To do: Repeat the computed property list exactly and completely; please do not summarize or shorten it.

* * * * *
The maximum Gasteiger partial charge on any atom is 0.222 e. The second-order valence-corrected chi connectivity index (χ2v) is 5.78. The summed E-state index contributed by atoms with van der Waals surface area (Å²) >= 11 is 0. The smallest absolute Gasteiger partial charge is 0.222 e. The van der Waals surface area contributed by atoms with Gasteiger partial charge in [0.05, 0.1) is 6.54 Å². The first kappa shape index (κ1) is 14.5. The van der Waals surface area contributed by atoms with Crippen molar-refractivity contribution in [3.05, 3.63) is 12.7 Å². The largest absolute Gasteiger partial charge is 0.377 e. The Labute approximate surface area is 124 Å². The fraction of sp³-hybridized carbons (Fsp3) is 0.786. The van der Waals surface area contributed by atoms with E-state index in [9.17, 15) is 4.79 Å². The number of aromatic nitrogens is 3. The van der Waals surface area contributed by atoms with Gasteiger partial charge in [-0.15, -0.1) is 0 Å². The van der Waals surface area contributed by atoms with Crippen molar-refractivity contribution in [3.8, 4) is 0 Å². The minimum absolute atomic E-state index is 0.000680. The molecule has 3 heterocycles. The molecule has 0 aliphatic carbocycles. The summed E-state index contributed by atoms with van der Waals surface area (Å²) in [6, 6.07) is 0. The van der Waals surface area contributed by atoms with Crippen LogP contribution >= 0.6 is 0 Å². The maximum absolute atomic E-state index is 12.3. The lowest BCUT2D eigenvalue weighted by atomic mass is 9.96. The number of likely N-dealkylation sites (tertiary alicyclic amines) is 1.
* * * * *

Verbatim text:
The maximum Gasteiger partial charge on any atom is 0.222 e. The second-order valence-corrected chi connectivity index (χ2v) is 5.78. The summed E-state index contributed by atoms with van der Waals surface area (Å²) >= 11 is 0. The smallest absolute Gasteiger partial charge is 0.222 e. The van der Waals surface area contributed by atoms with Gasteiger partial charge in [0.05, 0.1) is 6.54 Å². The first kappa shape index (κ1) is 14.5. The van der Waals surface area contributed by atoms with Crippen molar-refractivity contribution in [3.05, 3.63) is 12.7 Å². The largest absolute Gasteiger partial charge is 0.377 e. The Labute approximate surface area is 124 Å². The fraction of sp³-hybridized carbons (Fsp3) is 0.786. The van der Waals surface area contributed by atoms with E-state index in [9.17, 15) is 4.79 Å². The number of aromatic nitrogens is 3. The van der Waals surface area contributed by atoms with Gasteiger partial charge in [-0.15, -0.1) is 0 Å². The van der Waals surface area contributed by atoms with Crippen molar-refractivity contribution in [3.8, 4) is 0 Å². The minimum absolute atomic E-state index is 0.000680. The molecule has 3 heterocycles. The molecule has 0 aliphatic carbocycles. The summed E-state index contributed by atoms with van der Waals surface area (Å²) in [6, 6.07) is 0. The van der Waals surface area contributed by atoms with Crippen LogP contribution >= 0.6 is 0 Å². The maximum absolute atomic E-state index is 12.3. The lowest BCUT2D eigenvalue weighted by atomic mass is 9.96. The number of likely N-dealkylation sites (tertiary alicyclic amines) is 1.